News Article | November 2, 2016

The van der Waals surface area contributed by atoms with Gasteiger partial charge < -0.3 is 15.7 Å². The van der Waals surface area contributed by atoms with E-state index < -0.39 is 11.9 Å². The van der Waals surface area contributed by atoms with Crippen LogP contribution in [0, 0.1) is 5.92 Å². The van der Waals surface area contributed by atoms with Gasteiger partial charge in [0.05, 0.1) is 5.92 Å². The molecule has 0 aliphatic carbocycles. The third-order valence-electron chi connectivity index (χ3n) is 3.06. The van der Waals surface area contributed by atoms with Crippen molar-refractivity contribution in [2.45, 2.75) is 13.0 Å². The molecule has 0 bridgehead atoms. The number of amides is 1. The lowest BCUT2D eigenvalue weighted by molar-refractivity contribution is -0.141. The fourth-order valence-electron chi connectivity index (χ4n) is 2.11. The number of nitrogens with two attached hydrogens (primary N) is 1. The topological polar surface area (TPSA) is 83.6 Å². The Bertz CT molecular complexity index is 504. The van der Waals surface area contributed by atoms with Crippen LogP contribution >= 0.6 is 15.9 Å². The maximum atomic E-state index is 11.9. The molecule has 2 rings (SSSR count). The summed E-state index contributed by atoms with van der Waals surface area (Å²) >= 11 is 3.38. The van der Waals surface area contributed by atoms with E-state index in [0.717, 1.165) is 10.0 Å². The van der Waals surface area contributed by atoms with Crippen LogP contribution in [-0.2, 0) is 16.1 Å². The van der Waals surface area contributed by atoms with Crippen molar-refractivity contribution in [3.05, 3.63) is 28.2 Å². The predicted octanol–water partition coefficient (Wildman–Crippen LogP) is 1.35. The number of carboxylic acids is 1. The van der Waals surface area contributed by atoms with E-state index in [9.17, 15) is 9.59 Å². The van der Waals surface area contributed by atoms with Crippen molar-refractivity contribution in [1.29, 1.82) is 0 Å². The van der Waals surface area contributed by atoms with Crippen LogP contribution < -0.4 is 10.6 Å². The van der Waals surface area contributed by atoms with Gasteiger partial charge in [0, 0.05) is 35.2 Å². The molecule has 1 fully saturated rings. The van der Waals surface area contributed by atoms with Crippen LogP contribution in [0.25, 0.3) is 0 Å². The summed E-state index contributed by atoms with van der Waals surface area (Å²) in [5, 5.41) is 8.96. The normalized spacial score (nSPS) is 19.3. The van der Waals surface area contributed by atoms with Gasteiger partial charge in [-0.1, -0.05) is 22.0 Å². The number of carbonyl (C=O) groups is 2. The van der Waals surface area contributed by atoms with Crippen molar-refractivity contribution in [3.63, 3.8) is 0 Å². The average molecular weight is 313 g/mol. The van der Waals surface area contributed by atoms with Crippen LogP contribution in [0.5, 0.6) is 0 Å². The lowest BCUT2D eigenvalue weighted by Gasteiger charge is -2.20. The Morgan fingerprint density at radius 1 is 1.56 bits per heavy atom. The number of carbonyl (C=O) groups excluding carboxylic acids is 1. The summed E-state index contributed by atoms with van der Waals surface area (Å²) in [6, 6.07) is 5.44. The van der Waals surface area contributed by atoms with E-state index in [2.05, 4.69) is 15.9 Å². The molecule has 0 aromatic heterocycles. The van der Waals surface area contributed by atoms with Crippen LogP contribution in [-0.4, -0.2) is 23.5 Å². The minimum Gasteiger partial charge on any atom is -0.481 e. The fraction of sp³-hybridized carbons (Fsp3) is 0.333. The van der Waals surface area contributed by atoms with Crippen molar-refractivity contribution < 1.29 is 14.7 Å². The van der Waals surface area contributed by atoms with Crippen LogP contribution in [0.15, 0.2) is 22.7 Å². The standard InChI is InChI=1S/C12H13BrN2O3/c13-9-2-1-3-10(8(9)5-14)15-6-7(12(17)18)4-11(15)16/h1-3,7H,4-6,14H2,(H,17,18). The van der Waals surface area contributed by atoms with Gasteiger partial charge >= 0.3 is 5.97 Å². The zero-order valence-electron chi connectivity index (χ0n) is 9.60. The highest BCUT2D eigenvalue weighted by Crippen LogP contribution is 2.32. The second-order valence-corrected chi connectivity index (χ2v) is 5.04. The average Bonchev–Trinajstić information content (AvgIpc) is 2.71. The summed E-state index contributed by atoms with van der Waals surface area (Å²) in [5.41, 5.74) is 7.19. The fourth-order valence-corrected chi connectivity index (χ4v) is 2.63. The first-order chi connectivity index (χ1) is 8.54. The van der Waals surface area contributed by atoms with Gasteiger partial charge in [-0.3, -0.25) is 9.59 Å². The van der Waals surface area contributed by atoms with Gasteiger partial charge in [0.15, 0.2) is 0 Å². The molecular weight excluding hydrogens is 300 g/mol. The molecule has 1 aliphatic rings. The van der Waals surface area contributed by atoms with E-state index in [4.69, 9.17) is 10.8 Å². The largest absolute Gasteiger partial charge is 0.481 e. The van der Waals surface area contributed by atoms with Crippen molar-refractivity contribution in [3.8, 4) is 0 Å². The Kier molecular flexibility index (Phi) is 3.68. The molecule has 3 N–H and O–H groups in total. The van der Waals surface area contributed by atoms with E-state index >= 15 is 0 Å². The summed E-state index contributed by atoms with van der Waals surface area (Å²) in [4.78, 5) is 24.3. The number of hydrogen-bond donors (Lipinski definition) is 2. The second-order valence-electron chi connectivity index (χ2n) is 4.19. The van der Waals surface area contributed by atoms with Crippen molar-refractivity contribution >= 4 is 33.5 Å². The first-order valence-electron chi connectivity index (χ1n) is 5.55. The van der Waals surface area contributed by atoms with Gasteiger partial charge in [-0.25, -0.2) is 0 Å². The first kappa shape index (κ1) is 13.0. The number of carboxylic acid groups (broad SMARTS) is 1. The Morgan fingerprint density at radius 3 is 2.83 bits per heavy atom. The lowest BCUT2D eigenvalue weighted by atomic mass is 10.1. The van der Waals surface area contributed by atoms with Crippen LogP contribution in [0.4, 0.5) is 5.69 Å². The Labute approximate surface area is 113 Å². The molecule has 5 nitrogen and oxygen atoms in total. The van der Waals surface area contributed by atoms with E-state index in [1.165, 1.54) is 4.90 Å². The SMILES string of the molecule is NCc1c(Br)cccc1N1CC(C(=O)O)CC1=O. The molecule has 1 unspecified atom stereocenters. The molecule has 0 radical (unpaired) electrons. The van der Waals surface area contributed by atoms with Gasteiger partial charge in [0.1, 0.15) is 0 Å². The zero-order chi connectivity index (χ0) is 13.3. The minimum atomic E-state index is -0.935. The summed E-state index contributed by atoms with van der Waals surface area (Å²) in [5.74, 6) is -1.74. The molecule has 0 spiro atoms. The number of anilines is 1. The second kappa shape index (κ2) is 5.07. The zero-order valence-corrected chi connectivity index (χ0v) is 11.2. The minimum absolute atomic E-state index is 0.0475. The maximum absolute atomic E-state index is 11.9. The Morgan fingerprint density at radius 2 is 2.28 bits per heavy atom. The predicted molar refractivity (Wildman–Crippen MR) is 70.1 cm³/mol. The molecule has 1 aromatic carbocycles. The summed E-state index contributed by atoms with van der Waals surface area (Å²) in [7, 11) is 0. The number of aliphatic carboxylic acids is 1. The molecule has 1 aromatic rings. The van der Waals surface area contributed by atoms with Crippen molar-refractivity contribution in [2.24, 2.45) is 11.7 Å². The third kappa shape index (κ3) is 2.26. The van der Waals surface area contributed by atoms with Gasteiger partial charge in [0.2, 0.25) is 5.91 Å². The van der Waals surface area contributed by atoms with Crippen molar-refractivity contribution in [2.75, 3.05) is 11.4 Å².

Baltimore, MD-- New work led by Carnegie's Steven Farber sheds light on how form follows function for intestinal cells responding to high-fat foods that are rich in cholesterol and triglycerides. Their findings are published in the Journal of Biological Chemistry. Enterocytes are specialized cells that line the insides of our intestines. The intestinal surface is like a toothbrush, with lots of grooves and protrusions that allow the cells there to grab and absorb nutrients from food as it is digested, including the lipid molecules from fatty foods. The cells absorb, process, and package these lipids for distribution throughout our bodies. Clearly they are very important for sustaining good health and keeping us alive, since lipids are necessary for many of the body's functions, including nutrient absorption and hormone production. "When we eat fatty foods, our body's response is coordinated between our digestive organs, our nervous system, and the microbes living in our gut," explained Farber. "Our research used zebrafish to focus on one aspect of this system--how the enterocyte cells inside our intestines respond to a high-fat meal." It turns out that fatty foods cause enterocyte cells to do some interior remodeling. Cells are like tiny factories, where different functions are carried out by highly specialized structures called organelles. In enterocytes, several of these organelles undergo changes in their shape in response to an influx of fats from rich foods. One such shape shift occurs in the nucleus, where the cell's DNA is stored. Farber's team demonstrated that the nucleus takes on a rapid and reversible ruffled appearance after fatty foods are consumed. This is of interest because a cell's genetic material is housed in the nucleus, and this is the location where different genes get turned on and off in response to external stimuli, such as the presence of lipids from fatty foods. So the team examined this issue further and found that the shape shifting in the nucleus coincides with the activation of certain genes that regulate the intestinal cell's ability to package and distribute the lipids to other parts of the body. The team was able to determine that this activation process occurs within an hour of eating high-fat foods. "Our working hypothesis is that the whole response to fat in the enterocyte--the remodeling and gene activation--may be coordinated by an organelle called the endoplasmic reticulum," said lead author Erin Zeituni. If the cell is a factory, then the endoplasmic reticulum it is the assembly line, where various cellular products are synthesized, stored, and packaged for distribution outside of the cell. It is constructed of a series of interconnected tube-like shapes. When the research team used pharmaceuticals to inhibit one function of the endoplasmic reticulum (the building of so-called lipoprotein particles that will export fats out of the cell), the gene activation process was inhibited for many key genes and nuclear ruffling was also altered. This demonstrated that the flux of fat in the endoplasmic reticulum is crucial for initiating the intestinal response to a fatty meal. "So much of the process by which enterocytes prepare and package fats for distribution to the circulatory and lymphatic system is poorly understood," Farber said. "These findings should help increase our understanding of the basic molecular and cellular biology of intestinal cells." This work was supported by the National Institute of Diabetes and Digestive and Kidney, National Institute of General Medicine, and the Zebrafish Functional Genomics Consortium. The Carnegie Institution for Science is a private, nonprofit organization headquartered in Washington, D.C., with six research departments throughout the U.S. Since its founding in 1902, the Carnegie Institution has been a pioneering force in basic scientific research. Carnegie scientists are leaders in plant biology, developmental biology, astronomy, materials science, global ecology, and Earth and planetary science.